Australia | Oct 10 2019
While corporate travel and online growth underpin Flight Centre, the leisure business is mired in several uncertainties and profit is expected to decline in the first half.
-Corporate earnings growth stable, online leisure sales double
-Is the potential in Europe underappreciated?
-Scaling up of corporate, home-based and online offering in Australia to provide most upside
By Eva Brocklehurst
The earnings trough has deepened for Flight Centre ((FLT)), amid increased volatility in offshore markets and lower interest earnings. There have also been increased costs from the implementation of the enterprise bargaining agreement. On the bright side, corporate travel has continued to deliver stable earnings growth and online leisure sales have doubled during the September quarter, despite relatively challenging trading.
Flight Centre has provided a trading update, indicating first half pre-tax profit will decline. UBS, having already factored in a decline, trims forecasts further to allow for a -5% reduction. Management expects a strong rebound in the second half, given the usual skew. UBS now forecasts 8% FY20 pre-tax profit growth and a three-year compound growth rate for FY20-23 of around 10%.
Citi continues to envisage a return to growth in the second half as several one-off factors disappear. Pre-tax profit is forecast to decline by -6% in the first half which is the fourth consecutive half of declines. Flight Centre has not yet shared in the boost from tax stimulus and interest-rate reductions but brokers acknowledge the visibility into the second quarter earnings is quite limited at this stage.
Citi downgrades FY20 and FY21 pre-tax profit expectations by -8% and -7%, respectively, to factor in a slower recovery in Australian leisure and a moderation of growth in the offshore business. Costs associated with the collapse of Thomas Cook are also factored in. Citi does not expect Flight Centre to reach its 2% pre-tax profit margin until FY25, given a slower-than-expected recovery in Australian leisure.
Morgan Stanley also anticipates the second half will be assisted by easier comparisons and, beyond this, the company will benefit as overseas markets improve and from any upside associated with recent rate reductions and tax refunds domestically. The broker points out the critical booking period, which commences late January, will be important for shedding further light on the full year outlook.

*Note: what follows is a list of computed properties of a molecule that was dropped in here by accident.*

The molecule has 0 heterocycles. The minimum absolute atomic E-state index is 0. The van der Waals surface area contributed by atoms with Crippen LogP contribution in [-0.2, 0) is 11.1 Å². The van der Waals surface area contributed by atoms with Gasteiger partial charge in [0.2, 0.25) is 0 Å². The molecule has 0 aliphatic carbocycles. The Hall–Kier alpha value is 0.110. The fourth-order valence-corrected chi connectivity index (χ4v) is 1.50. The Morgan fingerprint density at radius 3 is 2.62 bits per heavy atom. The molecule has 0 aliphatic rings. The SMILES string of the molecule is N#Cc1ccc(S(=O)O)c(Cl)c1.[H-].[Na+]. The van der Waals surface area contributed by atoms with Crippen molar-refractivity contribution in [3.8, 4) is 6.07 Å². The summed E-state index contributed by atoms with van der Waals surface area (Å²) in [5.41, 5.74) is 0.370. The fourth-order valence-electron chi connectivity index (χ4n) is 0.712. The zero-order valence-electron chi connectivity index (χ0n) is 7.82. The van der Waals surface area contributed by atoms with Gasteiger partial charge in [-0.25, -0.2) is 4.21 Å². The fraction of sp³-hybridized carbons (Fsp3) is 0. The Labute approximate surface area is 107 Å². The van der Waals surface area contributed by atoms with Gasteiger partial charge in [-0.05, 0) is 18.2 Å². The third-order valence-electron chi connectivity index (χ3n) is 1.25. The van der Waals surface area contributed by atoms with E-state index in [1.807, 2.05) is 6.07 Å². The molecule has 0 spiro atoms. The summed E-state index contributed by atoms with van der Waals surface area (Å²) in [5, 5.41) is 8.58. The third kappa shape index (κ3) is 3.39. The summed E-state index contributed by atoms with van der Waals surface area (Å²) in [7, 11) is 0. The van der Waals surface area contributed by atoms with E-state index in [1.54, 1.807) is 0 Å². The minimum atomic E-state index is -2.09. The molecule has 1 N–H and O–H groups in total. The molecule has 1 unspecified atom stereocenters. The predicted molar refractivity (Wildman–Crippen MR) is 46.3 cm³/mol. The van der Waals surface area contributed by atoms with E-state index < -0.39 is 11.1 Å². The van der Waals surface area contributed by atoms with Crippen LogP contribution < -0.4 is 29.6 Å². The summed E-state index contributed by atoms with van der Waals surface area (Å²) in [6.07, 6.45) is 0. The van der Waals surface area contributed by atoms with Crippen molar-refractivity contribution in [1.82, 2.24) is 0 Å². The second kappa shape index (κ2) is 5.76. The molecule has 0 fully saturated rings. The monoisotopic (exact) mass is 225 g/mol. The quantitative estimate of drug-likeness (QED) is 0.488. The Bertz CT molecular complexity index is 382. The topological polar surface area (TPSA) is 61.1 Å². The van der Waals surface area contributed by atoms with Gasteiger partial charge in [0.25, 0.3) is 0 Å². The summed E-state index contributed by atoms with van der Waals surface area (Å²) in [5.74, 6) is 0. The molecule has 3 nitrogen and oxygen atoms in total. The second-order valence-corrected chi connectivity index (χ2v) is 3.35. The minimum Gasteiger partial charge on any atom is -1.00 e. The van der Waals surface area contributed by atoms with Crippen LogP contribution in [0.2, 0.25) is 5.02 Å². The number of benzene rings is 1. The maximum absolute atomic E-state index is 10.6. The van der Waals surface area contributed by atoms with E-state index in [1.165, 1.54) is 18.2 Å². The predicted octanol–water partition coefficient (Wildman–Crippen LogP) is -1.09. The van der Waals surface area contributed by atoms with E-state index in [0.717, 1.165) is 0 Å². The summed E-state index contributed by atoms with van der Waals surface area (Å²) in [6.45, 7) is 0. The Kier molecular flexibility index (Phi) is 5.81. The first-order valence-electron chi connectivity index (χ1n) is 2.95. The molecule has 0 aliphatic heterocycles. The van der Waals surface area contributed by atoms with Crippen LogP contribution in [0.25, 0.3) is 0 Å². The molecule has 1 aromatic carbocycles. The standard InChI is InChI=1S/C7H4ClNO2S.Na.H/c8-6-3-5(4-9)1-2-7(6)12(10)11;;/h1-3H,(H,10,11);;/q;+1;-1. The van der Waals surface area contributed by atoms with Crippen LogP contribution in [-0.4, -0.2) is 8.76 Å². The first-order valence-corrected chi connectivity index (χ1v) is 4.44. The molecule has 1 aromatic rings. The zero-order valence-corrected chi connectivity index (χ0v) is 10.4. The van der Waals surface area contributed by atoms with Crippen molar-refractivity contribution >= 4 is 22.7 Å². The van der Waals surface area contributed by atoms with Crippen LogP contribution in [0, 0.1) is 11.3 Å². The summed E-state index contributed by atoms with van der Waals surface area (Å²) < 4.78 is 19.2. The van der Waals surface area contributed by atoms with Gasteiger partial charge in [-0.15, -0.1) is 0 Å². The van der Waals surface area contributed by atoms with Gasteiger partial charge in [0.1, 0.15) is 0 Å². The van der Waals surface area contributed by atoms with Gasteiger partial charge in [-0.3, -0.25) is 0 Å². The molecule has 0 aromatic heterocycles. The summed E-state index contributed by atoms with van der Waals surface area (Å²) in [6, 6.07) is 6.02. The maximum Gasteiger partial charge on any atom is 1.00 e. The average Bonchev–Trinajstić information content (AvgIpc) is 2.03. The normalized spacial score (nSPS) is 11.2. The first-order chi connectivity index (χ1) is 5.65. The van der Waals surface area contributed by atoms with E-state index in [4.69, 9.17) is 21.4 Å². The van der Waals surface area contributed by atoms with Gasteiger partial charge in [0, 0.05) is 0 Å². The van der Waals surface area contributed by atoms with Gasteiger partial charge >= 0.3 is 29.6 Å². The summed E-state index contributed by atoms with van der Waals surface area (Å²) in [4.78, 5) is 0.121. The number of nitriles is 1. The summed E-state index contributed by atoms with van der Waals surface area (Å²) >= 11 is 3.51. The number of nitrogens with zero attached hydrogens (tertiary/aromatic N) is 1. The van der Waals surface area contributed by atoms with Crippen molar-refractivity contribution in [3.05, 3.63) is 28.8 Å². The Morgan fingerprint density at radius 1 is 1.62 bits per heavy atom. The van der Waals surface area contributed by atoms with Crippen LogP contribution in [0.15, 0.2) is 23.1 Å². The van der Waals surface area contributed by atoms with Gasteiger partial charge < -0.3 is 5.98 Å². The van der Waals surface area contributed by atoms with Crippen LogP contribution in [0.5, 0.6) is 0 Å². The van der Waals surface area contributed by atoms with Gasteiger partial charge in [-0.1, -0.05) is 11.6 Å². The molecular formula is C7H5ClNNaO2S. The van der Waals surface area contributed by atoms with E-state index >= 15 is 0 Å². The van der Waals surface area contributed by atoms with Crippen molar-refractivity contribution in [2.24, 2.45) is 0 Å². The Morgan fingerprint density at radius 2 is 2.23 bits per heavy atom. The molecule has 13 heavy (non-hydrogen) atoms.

Offshore business, which has been a major source of growth previously, is likely to moderate in FY20 in the absence of acquisitions, Credit Suisse assesses. The year is also likely to be affected by Brexit, the unrest in Hong Kong and uncertainty in the US (safety concerns in the Dominican Republic have affected travel to a key destination for the US leisure business).
Corporate upside is partially supported by the acquisition of 3 Mundi in France and its inclusion contributes nearly half of the pre-tax profit improvement the broker assumes for the corporate channel. The remainder of assumed growth is achieved in the Americas.
Credit Suisse also believes the company's position in Europe is not widely appreciated. To date very little corporate travel has been originated by Flight Centre in Europe but the experience in North America is considered a helpful indicator of the potential.
Trading conditions deteriorated significantly in Australia in the first four months and Credit Suisse suspects debate around the sustainability of the company's shop network is likely to intensify. Home-based consulting and strong online growth are believed by many to be impacting on the shop network. Yet Credit Suisse disagrees, and asserts that while there will be a need to accelerate the transition in channels, the shop cost base can be reduced with a manageable impact on profit.